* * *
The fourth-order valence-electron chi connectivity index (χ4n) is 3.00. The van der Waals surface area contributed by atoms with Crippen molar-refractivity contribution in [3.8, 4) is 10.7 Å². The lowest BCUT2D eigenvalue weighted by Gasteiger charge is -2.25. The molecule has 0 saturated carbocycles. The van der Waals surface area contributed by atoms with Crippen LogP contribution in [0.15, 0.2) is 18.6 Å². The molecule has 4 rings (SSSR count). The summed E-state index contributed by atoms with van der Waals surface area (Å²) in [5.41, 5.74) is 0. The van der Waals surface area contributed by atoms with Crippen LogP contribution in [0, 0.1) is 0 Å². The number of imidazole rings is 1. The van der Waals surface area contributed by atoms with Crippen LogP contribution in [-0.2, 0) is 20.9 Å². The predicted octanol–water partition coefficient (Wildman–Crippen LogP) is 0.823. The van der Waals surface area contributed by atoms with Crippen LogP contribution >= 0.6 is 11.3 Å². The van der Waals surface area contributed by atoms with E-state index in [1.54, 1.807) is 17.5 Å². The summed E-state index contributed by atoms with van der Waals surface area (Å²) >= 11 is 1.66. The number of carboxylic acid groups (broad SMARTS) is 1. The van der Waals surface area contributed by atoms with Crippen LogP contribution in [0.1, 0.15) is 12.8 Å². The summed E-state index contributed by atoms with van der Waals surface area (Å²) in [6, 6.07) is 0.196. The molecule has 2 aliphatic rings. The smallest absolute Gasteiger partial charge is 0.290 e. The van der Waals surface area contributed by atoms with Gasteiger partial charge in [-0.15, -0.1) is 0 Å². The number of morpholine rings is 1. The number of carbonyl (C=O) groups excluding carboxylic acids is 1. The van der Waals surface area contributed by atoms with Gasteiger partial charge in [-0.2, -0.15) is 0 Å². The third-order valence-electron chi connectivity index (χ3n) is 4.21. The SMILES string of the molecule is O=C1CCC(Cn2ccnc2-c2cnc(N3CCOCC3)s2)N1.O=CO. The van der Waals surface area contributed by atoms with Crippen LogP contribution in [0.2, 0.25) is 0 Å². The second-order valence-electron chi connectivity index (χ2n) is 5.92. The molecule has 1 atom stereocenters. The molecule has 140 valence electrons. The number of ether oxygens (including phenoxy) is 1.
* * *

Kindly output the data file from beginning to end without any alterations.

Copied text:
The fourth-order valence-electron chi connectivity index (χ4n) is 3.00. The van der Waals surface area contributed by atoms with Crippen molar-refractivity contribution in [3.8, 4) is 10.7 Å². The lowest BCUT2D eigenvalue weighted by Gasteiger charge is -2.25. The molecule has 0 saturated carbocycles. The van der Waals surface area contributed by atoms with Crippen LogP contribution in [0.15, 0.2) is 18.6 Å². The molecule has 4 rings (SSSR count). The summed E-state index contributed by atoms with van der Waals surface area (Å²) in [5.41, 5.74) is 0. The van der Waals surface area contributed by atoms with Crippen LogP contribution in [0, 0.1) is 0 Å². The number of imidazole rings is 1. The van der Waals surface area contributed by atoms with Crippen LogP contribution in [-0.2, 0) is 20.9 Å². The predicted octanol–water partition coefficient (Wildman–Crippen LogP) is 0.823. The van der Waals surface area contributed by atoms with Crippen LogP contribution >= 0.6 is 11.3 Å². The van der Waals surface area contributed by atoms with E-state index in [1.54, 1.807) is 17.5 Å². The summed E-state index contributed by atoms with van der Waals surface area (Å²) >= 11 is 1.66. The number of carboxylic acid groups (broad SMARTS) is 1. The van der Waals surface area contributed by atoms with Crippen LogP contribution in [0.1, 0.15) is 12.8 Å². The summed E-state index contributed by atoms with van der Waals surface area (Å²) in [6, 6.07) is 0.196. The molecule has 2 aliphatic rings. The smallest absolute Gasteiger partial charge is 0.290 e. The van der Waals surface area contributed by atoms with Gasteiger partial charge in [-0.15, -0.1) is 0 Å². The number of morpholine rings is 1. The number of carbonyl (C=O) groups excluding carboxylic acids is 1. The van der Waals surface area contributed by atoms with Gasteiger partial charge in [-0.2, -0.15) is 0 Å². The third-order valence-electron chi connectivity index (χ3n) is 4.21. The SMILES string of the molecule is O=C1CCC(Cn2ccnc2-c2cnc(N3CCOCC3)s2)N1.O=CO. The van der Waals surface area contributed by atoms with Crippen LogP contribution in [0.2, 0.25) is 0 Å². The second-order valence-electron chi connectivity index (χ2n) is 5.92. The molecule has 1 atom stereocenters. The molecule has 140 valence electrons. The number of ether oxygens (including phenoxy) is 1.